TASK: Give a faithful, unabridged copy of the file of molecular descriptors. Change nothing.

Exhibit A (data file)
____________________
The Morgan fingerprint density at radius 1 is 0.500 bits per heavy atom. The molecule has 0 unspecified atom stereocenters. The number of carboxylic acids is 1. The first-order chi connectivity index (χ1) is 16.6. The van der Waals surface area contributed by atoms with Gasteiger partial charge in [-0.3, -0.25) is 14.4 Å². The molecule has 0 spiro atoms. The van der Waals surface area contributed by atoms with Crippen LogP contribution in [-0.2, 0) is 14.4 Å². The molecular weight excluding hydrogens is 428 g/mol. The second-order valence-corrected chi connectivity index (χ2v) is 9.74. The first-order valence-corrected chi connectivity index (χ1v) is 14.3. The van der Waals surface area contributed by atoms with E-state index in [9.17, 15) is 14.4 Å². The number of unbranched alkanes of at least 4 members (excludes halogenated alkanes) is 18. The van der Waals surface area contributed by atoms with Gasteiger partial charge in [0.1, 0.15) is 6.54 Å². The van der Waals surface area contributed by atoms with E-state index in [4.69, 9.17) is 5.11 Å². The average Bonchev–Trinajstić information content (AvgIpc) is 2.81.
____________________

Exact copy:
The Morgan fingerprint density at radius 1 is 0.500 bits per heavy atom. The molecule has 0 unspecified atom stereocenters. The number of carboxylic acids is 1. The first-order chi connectivity index (χ1) is 16.6. The van der Waals surface area contributed by atoms with Gasteiger partial charge in [-0.3, -0.25) is 14.4 Å². The molecule has 0 spiro atoms. The van der Waals surface area contributed by atoms with Crippen LogP contribution in [-0.2, 0) is 14.4 Å². The molecular weight excluding hydrogens is 428 g/mol. The second-order valence-corrected chi connectivity index (χ2v) is 9.74. The first-order valence-corrected chi connectivity index (χ1v) is 14.3. The van der Waals surface area contributed by atoms with E-state index in [9.17, 15) is 14.4 Å². The number of unbranched alkanes of at least 4 members (excludes halogenated alkanes) is 18. The van der Waals surface area contributed by atoms with Gasteiger partial charge in [0.1, 0.15) is 6.54 Å². The van der Waals surface area contributed by atoms with E-state index in [4.69, 9.17) is 5.11 Å². The average Bonchev–Trinajstić information content (AvgIpc) is 2.81.